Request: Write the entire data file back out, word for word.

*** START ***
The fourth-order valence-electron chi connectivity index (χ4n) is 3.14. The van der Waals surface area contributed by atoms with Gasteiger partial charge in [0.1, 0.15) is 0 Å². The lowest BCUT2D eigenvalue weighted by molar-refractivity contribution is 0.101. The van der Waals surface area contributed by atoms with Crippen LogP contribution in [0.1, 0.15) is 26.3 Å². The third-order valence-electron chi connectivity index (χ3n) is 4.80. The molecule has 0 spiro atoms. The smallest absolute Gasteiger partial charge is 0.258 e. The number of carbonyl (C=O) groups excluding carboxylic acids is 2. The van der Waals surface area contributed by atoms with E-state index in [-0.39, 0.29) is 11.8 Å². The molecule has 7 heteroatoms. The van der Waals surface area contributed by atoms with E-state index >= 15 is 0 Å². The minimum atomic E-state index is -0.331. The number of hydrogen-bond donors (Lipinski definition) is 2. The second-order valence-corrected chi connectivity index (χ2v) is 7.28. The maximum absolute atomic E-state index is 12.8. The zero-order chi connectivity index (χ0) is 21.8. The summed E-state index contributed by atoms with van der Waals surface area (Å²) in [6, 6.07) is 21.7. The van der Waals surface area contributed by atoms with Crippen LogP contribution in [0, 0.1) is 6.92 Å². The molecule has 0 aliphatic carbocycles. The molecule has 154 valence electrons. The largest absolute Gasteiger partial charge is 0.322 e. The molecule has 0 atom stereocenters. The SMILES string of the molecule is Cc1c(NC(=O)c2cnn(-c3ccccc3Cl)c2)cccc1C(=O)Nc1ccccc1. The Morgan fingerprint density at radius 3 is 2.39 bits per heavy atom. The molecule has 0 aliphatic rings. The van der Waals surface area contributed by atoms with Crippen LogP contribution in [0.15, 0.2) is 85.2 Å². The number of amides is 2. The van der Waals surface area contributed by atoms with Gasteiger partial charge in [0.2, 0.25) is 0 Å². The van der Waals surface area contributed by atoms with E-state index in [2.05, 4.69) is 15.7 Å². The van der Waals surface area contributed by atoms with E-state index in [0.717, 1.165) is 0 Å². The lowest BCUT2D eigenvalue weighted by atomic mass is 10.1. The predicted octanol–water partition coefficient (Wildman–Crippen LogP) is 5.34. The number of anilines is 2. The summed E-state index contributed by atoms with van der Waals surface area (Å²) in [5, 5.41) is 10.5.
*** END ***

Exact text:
The fourth-order valence-electron chi connectivity index (χ4n) is 3.14. The van der Waals surface area contributed by atoms with Gasteiger partial charge in [0.1, 0.15) is 0 Å². The lowest BCUT2D eigenvalue weighted by molar-refractivity contribution is 0.101. The van der Waals surface area contributed by atoms with Crippen LogP contribution in [0.1, 0.15) is 26.3 Å². The third-order valence-electron chi connectivity index (χ3n) is 4.80. The molecule has 0 spiro atoms. The smallest absolute Gasteiger partial charge is 0.258 e. The number of carbonyl (C=O) groups excluding carboxylic acids is 2. The van der Waals surface area contributed by atoms with E-state index in [-0.39, 0.29) is 11.8 Å². The molecule has 7 heteroatoms. The van der Waals surface area contributed by atoms with E-state index >= 15 is 0 Å². The minimum atomic E-state index is -0.331. The number of hydrogen-bond donors (Lipinski definition) is 2. The second-order valence-corrected chi connectivity index (χ2v) is 7.28. The maximum absolute atomic E-state index is 12.8. The zero-order chi connectivity index (χ0) is 21.8. The summed E-state index contributed by atoms with van der Waals surface area (Å²) in [6, 6.07) is 21.7. The van der Waals surface area contributed by atoms with Crippen LogP contribution in [0, 0.1) is 6.92 Å². The molecule has 0 aliphatic carbocycles. The molecule has 154 valence electrons. The largest absolute Gasteiger partial charge is 0.322 e. The molecule has 0 atom stereocenters. The SMILES string of the molecule is Cc1c(NC(=O)c2cnn(-c3ccccc3Cl)c2)cccc1C(=O)Nc1ccccc1. The Morgan fingerprint density at radius 3 is 2.39 bits per heavy atom. The molecule has 0 aliphatic rings. The van der Waals surface area contributed by atoms with Crippen LogP contribution in [0.15, 0.2) is 85.2 Å². The number of amides is 2. The van der Waals surface area contributed by atoms with Gasteiger partial charge in [0.2, 0.25) is 0 Å². The van der Waals surface area contributed by atoms with E-state index in [2.05, 4.69) is 15.7 Å². The van der Waals surface area contributed by atoms with E-state index in [0.717, 1.165) is 0 Å². The lowest BCUT2D eigenvalue weighted by atomic mass is 10.1. The predicted octanol–water partition coefficient (Wildman–Crippen LogP) is 5.34. The number of anilines is 2. The summed E-state index contributed by atoms with van der Waals surface area (Å²) in [5, 5.41) is 10.5.